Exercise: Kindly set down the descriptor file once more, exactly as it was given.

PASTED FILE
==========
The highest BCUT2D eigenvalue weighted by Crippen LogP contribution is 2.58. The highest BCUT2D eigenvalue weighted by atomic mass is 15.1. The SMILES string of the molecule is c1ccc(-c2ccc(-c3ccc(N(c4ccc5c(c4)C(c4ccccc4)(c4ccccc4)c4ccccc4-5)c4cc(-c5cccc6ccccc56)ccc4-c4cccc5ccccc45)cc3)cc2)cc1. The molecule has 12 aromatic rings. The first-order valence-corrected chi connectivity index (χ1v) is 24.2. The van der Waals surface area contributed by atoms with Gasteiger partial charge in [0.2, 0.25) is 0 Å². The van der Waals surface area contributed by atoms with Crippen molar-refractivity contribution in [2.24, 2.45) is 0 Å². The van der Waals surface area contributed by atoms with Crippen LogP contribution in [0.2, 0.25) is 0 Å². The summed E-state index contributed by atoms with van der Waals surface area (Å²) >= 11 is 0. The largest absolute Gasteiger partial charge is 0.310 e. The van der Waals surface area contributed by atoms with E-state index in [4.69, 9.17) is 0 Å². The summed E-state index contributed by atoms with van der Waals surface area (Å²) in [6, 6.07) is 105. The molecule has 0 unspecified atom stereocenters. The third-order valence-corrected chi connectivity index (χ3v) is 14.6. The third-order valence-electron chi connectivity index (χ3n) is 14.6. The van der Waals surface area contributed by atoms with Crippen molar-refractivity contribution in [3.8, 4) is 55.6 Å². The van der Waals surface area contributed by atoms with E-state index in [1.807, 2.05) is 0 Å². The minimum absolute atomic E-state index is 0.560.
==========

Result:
The highest BCUT2D eigenvalue weighted by Crippen LogP contribution is 2.58. The highest BCUT2D eigenvalue weighted by atomic mass is 15.1. The SMILES string of the molecule is c1ccc(-c2ccc(-c3ccc(N(c4ccc5c(c4)C(c4ccccc4)(c4ccccc4)c4ccccc4-5)c4cc(-c5cccc6ccccc56)ccc4-c4cccc5ccccc45)cc3)cc2)cc1. The molecule has 12 aromatic rings. The first-order valence-corrected chi connectivity index (χ1v) is 24.2. The van der Waals surface area contributed by atoms with Gasteiger partial charge in [0.2, 0.25) is 0 Å². The van der Waals surface area contributed by atoms with Crippen molar-refractivity contribution in [2.24, 2.45) is 0 Å². The van der Waals surface area contributed by atoms with Crippen LogP contribution in [0.2, 0.25) is 0 Å². The summed E-state index contributed by atoms with van der Waals surface area (Å²) >= 11 is 0. The largest absolute Gasteiger partial charge is 0.310 e. The van der Waals surface area contributed by atoms with E-state index in [4.69, 9.17) is 0 Å². The summed E-state index contributed by atoms with van der Waals surface area (Å²) in [6, 6.07) is 105. The molecule has 0 unspecified atom stereocenters. The third-order valence-corrected chi connectivity index (χ3v) is 14.6. The third-order valence-electron chi connectivity index (χ3n) is 14.6. The van der Waals surface area contributed by atoms with Crippen molar-refractivity contribution in [3.8, 4) is 55.6 Å². The van der Waals surface area contributed by atoms with E-state index in [1.807, 2.05) is 0 Å². The minimum absolute atomic E-state index is 0.560.